The company, which has been accused of scheming to pay surrogates to deny the threat of climate change, is trying to turn the tables by calling its opponents the real conspirators. It is fighting state attorneys general, journalists and environmental groups in an all-out campaign to defend its image.

But the oil and gas giant has directed some of its fiercest fire at the descendants of John D. Rockefeller, who in 1870 founded Standard Oil, the company that became Exxon Mobil. Rockefeller family charities, longtime backers of environmental causes, have supported much of the research and reporting that has called the company to account for its climate policies, and Exxon Mobil is crying foul”(https://www.nytimes.com/2016/11/21/science/exxon-mobil-rockefellers-climate-change.html)

There seems to be no fine line to divide who did what in this issue, since the Rockefeller family has made their fortune off of the company ExxonMobil. Everything seems rather hypocritical and like the public’s view of the truth has been obscured, yet again by a big corporation.

The Facts:

$4 billionaire of taxpayers’ money is used to give tax breaks to oil companies

Oil reserves have taken billions of years to build up and are being depleted just within a hundred.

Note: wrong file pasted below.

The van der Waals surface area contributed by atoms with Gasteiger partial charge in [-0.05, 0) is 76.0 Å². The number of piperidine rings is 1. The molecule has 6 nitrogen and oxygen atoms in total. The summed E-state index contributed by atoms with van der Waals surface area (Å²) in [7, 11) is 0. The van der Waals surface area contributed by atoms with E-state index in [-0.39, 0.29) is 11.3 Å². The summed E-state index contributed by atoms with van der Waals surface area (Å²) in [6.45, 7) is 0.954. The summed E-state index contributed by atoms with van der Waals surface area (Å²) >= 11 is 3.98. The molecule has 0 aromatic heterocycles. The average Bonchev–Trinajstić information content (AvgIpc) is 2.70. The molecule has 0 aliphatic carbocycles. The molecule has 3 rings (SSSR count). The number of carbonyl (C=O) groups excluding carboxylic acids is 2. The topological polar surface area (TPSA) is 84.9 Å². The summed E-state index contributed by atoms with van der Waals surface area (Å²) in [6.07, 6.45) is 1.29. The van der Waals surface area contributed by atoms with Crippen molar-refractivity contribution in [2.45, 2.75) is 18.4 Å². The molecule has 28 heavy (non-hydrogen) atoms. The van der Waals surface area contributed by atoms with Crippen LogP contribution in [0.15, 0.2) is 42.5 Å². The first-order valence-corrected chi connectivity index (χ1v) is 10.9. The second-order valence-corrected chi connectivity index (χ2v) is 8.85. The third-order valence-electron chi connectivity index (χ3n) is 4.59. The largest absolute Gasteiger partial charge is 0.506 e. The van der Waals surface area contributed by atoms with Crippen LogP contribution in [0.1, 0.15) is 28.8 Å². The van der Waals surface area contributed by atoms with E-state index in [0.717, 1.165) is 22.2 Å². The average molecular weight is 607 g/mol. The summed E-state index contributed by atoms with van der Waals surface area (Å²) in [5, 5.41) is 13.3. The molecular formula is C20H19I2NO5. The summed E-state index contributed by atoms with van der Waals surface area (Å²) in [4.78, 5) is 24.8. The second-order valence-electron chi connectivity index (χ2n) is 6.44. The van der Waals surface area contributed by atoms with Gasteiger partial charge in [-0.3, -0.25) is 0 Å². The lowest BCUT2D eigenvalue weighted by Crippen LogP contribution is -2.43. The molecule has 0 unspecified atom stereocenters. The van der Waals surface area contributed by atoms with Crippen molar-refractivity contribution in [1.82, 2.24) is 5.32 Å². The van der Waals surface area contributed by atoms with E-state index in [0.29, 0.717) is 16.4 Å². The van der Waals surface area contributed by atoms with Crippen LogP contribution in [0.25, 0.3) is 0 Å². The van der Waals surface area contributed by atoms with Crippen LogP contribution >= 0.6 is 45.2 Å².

“Greenhouse gas emissions, primarily from the burning of fossil fuels, have already warmed the globe by more than 1°C since the beginning of the industrial revolution. Unless we can rein in these emissions and ambitiously transition to a just, clean, and renewable energy future – the planet will become unrecognizable as global temperatures soar by 4, 5, or 6 °C and beyond.” (http://priceofoil.org/thepriceofoil/global-warming/)

Wind power is cost-effective. Land-based utility-scale wind is one of the lowest-priced energy sources available today, costing between two and six cents per kilowatt-hour, depending on the wind resource and the particular project’s financing. Because the electricity from wind farms is sold at a fixed price over a long period of time (e.g. 20+ years) and its fuel is free, wind energy mitigates the price uncertainty that fuel costs add to traditional sources of energy.

Wind creates jobs. The U.S. wind sector employed more than 100,000 workers in 2016, and wind turbine technician is one of the fastest-growing American jobs of the decade. According to the Wind Vision Report, wind has the potential to support more than 600,000 jobs in manufacturing, installation, maintenance, and supporting services by 2050.

It’s a clean fuel source. Wind energy doesn’t pollute the air like power plants that rely on combustion of fossil fuels, such as coal or natural gas, which emit particulate matter, nitrogen oxides, and sulfur dioxide—causing human health problems and economic damages. Wind turbines don’t produce atmospheric emissions that cause acid rain, smog, or greenhouse gases.” (https://energy.gov/eere/wind/advantages-and-challenges-wind-energy)

agriculture, alternative energy, clouds

Hopefully, in the future, we can work collectively to move toward using renewable sources of energy, without anyone monopolizing the energy industry.